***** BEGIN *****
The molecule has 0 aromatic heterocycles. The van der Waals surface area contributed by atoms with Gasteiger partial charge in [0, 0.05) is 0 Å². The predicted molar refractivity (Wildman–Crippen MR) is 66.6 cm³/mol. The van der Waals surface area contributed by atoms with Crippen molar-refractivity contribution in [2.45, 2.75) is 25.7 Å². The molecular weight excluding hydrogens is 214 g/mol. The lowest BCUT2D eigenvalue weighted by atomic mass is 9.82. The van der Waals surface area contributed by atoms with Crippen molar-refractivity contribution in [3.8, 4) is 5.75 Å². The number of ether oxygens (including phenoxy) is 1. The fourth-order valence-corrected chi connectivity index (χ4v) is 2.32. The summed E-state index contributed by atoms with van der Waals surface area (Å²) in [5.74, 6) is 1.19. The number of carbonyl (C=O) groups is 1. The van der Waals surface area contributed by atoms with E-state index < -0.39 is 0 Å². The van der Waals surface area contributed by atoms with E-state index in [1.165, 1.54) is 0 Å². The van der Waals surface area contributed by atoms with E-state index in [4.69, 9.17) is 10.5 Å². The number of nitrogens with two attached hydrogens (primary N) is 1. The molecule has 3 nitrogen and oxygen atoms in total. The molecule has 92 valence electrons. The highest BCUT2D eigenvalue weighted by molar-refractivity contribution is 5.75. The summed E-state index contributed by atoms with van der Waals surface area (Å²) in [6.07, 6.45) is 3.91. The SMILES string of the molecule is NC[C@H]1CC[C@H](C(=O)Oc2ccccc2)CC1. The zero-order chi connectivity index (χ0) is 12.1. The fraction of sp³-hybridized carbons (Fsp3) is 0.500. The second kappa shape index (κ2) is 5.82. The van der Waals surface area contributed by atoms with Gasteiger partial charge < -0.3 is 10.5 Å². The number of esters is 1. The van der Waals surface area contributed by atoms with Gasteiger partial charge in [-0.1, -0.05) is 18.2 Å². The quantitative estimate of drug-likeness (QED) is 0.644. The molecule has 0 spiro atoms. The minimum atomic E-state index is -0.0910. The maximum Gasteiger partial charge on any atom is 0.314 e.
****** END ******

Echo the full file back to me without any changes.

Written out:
The molecule has 0 aromatic heterocycles. The van der Waals surface area contributed by atoms with Gasteiger partial charge in [0, 0.05) is 0 Å². The predicted molar refractivity (Wildman–Crippen MR) is 66.6 cm³/mol. The van der Waals surface area contributed by atoms with Crippen molar-refractivity contribution in [2.45, 2.75) is 25.7 Å². The molecular weight excluding hydrogens is 214 g/mol. The lowest BCUT2D eigenvalue weighted by atomic mass is 9.82. The van der Waals surface area contributed by atoms with Crippen molar-refractivity contribution in [3.8, 4) is 5.75 Å². The number of ether oxygens (including phenoxy) is 1. The fourth-order valence-corrected chi connectivity index (χ4v) is 2.32. The summed E-state index contributed by atoms with van der Waals surface area (Å²) in [5.74, 6) is 1.19. The number of carbonyl (C=O) groups is 1. The van der Waals surface area contributed by atoms with E-state index < -0.39 is 0 Å². The van der Waals surface area contributed by atoms with E-state index in [1.165, 1.54) is 0 Å². The van der Waals surface area contributed by atoms with E-state index in [4.69, 9.17) is 10.5 Å². The number of nitrogens with two attached hydrogens (primary N) is 1. The molecule has 3 nitrogen and oxygen atoms in total. The molecule has 92 valence electrons. The highest BCUT2D eigenvalue weighted by molar-refractivity contribution is 5.75. The summed E-state index contributed by atoms with van der Waals surface area (Å²) in [6.07, 6.45) is 3.91. The SMILES string of the molecule is NC[C@H]1CC[C@H](C(=O)Oc2ccccc2)CC1. The zero-order chi connectivity index (χ0) is 12.1. The fraction of sp³-hybridized carbons (Fsp3) is 0.500. The second kappa shape index (κ2) is 5.82. The van der Waals surface area contributed by atoms with Gasteiger partial charge < -0.3 is 10.5 Å². The number of esters is 1. The van der Waals surface area contributed by atoms with Gasteiger partial charge in [-0.1, -0.05) is 18.2 Å². The quantitative estimate of drug-likeness (QED) is 0.644. The molecule has 0 spiro atoms. The minimum atomic E-state index is -0.0910. The maximum Gasteiger partial charge on any atom is 0.314 e.